When Liam and Sophie first see each other again it’s as though they’ve seen ghosts.  Sophie thought Liam would have found someone else and been married by now.  Liam thought Sophie would never return to the island and he never forgave her for dumping him seven years ago.  Sophie didn’t know what to do with her life until her niece said something about her teaching her to dance.  Then when Sophie found a historic building near a quaint shopping area she knew that was her studio.  The trouble with historic buildings in the Northeast is that the Historic Societies are terribly restrictive.  Liam works a few jobs; he’s a firefighter, a carpenter, and a fire investigator.  That’s where he sees Sophie, he’s determining if the building is to code and quite easily the electricity is not.  Since Liam’s still harboring a broken heart and a grudge he’s not very kind.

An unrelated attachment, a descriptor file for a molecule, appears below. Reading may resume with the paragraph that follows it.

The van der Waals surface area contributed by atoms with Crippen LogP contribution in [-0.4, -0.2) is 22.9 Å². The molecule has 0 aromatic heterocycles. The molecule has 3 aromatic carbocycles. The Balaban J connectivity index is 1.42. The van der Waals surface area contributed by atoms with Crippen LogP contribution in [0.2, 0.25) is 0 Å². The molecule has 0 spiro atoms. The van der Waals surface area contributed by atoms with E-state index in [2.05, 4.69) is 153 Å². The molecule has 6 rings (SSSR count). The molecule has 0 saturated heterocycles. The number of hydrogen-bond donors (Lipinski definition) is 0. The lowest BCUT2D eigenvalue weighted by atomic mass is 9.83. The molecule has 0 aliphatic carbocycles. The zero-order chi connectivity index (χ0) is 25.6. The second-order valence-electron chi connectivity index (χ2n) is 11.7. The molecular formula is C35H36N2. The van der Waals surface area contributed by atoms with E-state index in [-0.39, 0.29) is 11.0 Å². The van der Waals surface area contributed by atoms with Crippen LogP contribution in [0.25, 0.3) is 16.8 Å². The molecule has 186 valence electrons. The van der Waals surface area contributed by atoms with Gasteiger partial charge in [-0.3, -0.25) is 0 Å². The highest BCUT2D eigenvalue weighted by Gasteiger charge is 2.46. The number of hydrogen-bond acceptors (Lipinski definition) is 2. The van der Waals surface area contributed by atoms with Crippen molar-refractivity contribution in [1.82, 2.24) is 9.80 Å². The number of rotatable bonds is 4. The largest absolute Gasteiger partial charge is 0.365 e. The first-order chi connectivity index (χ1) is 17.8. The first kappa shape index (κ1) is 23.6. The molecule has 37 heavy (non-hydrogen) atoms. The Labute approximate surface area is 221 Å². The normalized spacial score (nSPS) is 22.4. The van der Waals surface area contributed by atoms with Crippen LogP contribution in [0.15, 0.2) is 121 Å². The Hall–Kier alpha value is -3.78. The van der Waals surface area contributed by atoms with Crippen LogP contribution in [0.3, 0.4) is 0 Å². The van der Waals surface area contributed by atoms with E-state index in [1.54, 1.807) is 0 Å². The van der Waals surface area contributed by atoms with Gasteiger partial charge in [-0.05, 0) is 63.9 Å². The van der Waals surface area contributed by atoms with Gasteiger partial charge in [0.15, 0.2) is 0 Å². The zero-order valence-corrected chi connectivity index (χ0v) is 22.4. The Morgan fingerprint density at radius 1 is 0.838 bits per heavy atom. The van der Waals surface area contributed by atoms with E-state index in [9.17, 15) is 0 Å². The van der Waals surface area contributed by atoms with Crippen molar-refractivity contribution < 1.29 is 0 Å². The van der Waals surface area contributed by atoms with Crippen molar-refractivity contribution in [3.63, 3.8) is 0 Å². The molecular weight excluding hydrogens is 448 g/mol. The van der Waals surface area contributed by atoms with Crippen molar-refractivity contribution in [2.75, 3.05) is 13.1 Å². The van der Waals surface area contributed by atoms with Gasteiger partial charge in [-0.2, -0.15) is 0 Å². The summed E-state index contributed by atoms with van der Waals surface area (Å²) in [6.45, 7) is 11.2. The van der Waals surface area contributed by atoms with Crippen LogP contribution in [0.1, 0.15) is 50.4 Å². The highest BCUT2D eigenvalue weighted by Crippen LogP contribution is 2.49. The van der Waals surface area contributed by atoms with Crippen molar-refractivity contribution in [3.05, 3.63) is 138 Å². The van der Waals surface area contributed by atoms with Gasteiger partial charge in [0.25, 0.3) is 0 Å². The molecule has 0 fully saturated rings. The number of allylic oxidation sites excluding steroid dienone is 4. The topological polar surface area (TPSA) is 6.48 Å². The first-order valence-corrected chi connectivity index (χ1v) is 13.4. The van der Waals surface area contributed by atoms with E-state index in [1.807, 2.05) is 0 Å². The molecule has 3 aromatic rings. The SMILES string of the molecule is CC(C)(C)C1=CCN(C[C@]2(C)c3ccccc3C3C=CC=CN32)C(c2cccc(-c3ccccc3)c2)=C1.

Sophie stubbornly continues with her plan.  She works on buttering up the Historic Society to lighten up on things.  Also trying to find contractors to work with her.  Liam can’t stay away, vacillating between friendly and antagonistic.  He helps her find plumbers and electricians and he offers his carpentry skills.  Suddenly, they can’t keep their hands off of each other.  Liam and Sophie come together and he warns her that he’s not the same gentle loving boy.  Then he shows her how his appetites have changed.  Sophie feels shock and fear but learns she likes and craves sex’s dark side.  Liam pulls away because he feels guilty, as though he’s no better than his father.  This cycle repeats quite a few times.  Whenever Liam disappears Sophie’s mother and friend push a socially acceptable man her way.  She doesn’t encourage him but she sees that “on paper” his guy’s perfect.